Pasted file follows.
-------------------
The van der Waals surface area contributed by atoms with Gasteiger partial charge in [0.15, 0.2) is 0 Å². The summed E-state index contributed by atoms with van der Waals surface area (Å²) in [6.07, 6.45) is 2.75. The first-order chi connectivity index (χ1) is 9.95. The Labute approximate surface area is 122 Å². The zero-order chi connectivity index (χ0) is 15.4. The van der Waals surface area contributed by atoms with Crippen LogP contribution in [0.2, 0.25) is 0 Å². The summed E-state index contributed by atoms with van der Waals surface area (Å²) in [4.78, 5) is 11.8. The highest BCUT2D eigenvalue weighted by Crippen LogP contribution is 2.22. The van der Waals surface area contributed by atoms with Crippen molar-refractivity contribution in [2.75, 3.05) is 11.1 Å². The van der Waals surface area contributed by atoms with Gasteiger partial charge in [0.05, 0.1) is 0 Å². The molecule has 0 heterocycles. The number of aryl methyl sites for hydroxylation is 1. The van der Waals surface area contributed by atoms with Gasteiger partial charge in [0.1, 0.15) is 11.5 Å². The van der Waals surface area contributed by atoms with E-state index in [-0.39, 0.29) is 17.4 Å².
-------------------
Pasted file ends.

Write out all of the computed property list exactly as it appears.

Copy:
The van der Waals surface area contributed by atoms with Gasteiger partial charge in [0.15, 0.2) is 0 Å². The summed E-state index contributed by atoms with van der Waals surface area (Å²) in [6.07, 6.45) is 2.75. The first-order chi connectivity index (χ1) is 9.95. The Labute approximate surface area is 122 Å². The zero-order chi connectivity index (χ0) is 15.4. The van der Waals surface area contributed by atoms with Crippen LogP contribution in [0.2, 0.25) is 0 Å². The summed E-state index contributed by atoms with van der Waals surface area (Å²) in [4.78, 5) is 11.8. The highest BCUT2D eigenvalue weighted by Crippen LogP contribution is 2.22. The van der Waals surface area contributed by atoms with Crippen molar-refractivity contribution in [2.75, 3.05) is 11.1 Å². The van der Waals surface area contributed by atoms with Gasteiger partial charge in [0.05, 0.1) is 0 Å². The molecule has 0 heterocycles. The number of aryl methyl sites for hydroxylation is 1. The van der Waals surface area contributed by atoms with Gasteiger partial charge in [0.1, 0.15) is 11.5 Å². The van der Waals surface area contributed by atoms with E-state index in [-0.39, 0.29) is 17.4 Å².